Thank you for being one of our most loyal readers. Please consider supporting community journalism by subscribing.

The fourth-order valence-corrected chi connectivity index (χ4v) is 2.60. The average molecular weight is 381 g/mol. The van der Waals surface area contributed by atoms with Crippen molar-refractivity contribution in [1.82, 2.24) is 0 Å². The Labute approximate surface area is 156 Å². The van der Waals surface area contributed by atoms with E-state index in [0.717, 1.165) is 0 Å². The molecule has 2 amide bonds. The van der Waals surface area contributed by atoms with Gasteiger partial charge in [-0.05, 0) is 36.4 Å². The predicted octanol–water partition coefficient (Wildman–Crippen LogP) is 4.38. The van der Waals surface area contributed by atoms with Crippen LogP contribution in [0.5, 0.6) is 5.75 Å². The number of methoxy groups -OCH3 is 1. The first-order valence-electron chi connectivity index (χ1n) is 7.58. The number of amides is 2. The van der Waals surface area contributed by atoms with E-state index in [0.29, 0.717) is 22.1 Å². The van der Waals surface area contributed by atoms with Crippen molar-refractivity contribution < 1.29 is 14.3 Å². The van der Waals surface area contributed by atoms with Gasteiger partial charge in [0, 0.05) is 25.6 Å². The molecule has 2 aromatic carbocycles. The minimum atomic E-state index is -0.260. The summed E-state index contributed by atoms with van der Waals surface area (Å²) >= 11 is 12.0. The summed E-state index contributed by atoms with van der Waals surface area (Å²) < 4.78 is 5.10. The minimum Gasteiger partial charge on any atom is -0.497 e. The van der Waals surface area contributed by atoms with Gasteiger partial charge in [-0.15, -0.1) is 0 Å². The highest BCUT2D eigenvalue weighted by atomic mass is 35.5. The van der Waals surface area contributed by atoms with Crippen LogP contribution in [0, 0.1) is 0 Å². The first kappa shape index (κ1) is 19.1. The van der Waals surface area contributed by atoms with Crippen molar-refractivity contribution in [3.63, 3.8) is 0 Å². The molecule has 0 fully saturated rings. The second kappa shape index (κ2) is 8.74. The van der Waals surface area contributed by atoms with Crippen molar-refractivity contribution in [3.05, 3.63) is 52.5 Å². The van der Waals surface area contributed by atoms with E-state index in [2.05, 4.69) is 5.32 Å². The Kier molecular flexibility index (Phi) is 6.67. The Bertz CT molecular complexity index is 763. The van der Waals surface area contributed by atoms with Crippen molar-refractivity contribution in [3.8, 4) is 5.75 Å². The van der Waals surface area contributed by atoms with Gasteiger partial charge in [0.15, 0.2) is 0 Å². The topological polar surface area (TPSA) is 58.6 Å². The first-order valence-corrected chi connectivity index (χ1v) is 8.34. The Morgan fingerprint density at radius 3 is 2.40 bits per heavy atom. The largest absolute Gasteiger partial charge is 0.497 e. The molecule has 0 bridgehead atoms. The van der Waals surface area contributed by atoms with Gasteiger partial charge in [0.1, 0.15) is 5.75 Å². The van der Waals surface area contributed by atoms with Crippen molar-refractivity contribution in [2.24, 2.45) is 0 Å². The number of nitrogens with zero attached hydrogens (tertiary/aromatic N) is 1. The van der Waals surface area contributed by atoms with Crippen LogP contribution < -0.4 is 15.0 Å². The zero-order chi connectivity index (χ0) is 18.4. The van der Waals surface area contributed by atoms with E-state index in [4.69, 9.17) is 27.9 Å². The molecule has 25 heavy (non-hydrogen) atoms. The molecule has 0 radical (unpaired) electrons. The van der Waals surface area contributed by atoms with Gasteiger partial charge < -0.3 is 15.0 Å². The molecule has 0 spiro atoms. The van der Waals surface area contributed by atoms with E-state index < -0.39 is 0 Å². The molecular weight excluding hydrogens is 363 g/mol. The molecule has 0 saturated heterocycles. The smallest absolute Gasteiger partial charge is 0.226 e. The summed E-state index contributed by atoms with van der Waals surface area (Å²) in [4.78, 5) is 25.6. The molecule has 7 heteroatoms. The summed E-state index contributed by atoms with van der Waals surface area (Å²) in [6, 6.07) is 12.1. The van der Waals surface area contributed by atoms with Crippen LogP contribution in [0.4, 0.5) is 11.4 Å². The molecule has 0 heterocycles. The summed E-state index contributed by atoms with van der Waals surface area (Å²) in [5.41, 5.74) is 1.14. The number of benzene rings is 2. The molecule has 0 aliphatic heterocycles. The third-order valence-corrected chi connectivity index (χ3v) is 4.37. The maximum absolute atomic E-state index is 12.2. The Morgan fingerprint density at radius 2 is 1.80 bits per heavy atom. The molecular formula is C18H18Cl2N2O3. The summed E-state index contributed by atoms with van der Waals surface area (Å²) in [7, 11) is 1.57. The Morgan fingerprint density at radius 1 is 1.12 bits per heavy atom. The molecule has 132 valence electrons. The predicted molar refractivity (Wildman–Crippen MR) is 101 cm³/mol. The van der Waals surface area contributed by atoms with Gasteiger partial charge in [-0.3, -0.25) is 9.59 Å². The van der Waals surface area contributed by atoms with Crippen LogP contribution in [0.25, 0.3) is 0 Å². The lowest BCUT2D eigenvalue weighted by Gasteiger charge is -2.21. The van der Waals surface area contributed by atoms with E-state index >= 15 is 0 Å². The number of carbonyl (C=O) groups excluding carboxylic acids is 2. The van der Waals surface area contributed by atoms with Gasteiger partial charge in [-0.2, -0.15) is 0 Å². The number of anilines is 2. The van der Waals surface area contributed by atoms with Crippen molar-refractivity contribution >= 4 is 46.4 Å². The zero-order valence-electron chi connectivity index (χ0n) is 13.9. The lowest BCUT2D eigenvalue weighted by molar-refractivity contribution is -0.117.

“Louisburg told me they liked me because my highlights had me playing receiver and DB,” Edmundson said. “They really like me as DB but if they need me on offense, that’s what they said they would do. They would put me on offense because of my speed and athleticism and I can pretty much play running back, receiver or DB.” Foster thinks defense is Edmundson’s calling. “He’ll be a good lockdown corner with his hips, his speed, just his makeup — if he gets beat, he can make it up in a hurry,” Foster said. “Plus, he’s so raw at it. That’s what I told the coaches I’ve talked to about him. He’s going to be like a sponge when he gets there because he’s going to learn so much more. He’s really had a year and a half of football.” Edmundson, who never played defense in middle school, said it was a tough transition but he enjoyed it. “My junior year was good, but my senior year was my best year,” he said with a smile. Edmundson also returned kickoffs and posted 539 all-purpose yards, including 191 on six interceptions. The video of his one-handed pick and subsequent return for a TD (that was negated by a penalty) ended up being tweeted by the website Bleacher Report, earning Edmundson some fame. But his lack of focus on academics his first two years at Southern Nash and being a relative unknown until last fall, kept Edmundson from getting any attention from NCAA FBS programs. Now he hopes that he will get there from Louisburg. “Their main goal is to get me where I’m supposed to be and that’s playing at Division I level. I chose because that’s what it can get me and that’s where I can be,” he said. Ultimately, he wants to be reunited with former Southern Nash teammate Zonovan Knight, who graduated in December so he could enroll early at N.C. State. “We talked about when we were little,” Edmundson said. “He used to stay not too far from me, where I could walk down to his house. I looked up to him for his success in playing football. He told me all four years to play football but I just didn’t listen. I was so focused on basketball.” Now that focus has turned to football and Edmundson thinks that path can take him far. “Hopefully, playing at a Division I school somewhere, hopefully still in North Carolina and I hope it could be N.C. State,” he said. Foster thinks that Edmundson can overcome the difficulty of traversing the junior college route and find his way to a major college program. “It’s like I told him the first couple of years that he wasn’t doing what he was supposed to be doing in the class room, he’s going to make up for it there,” Foster said. “Everybody has different routes, different ways they get to where they need to get to. It’s nothing to be ashamed of, it’s just something he needs to do. “If I didn’t think he could do it, I wouldn’t have ever contacted anybody.”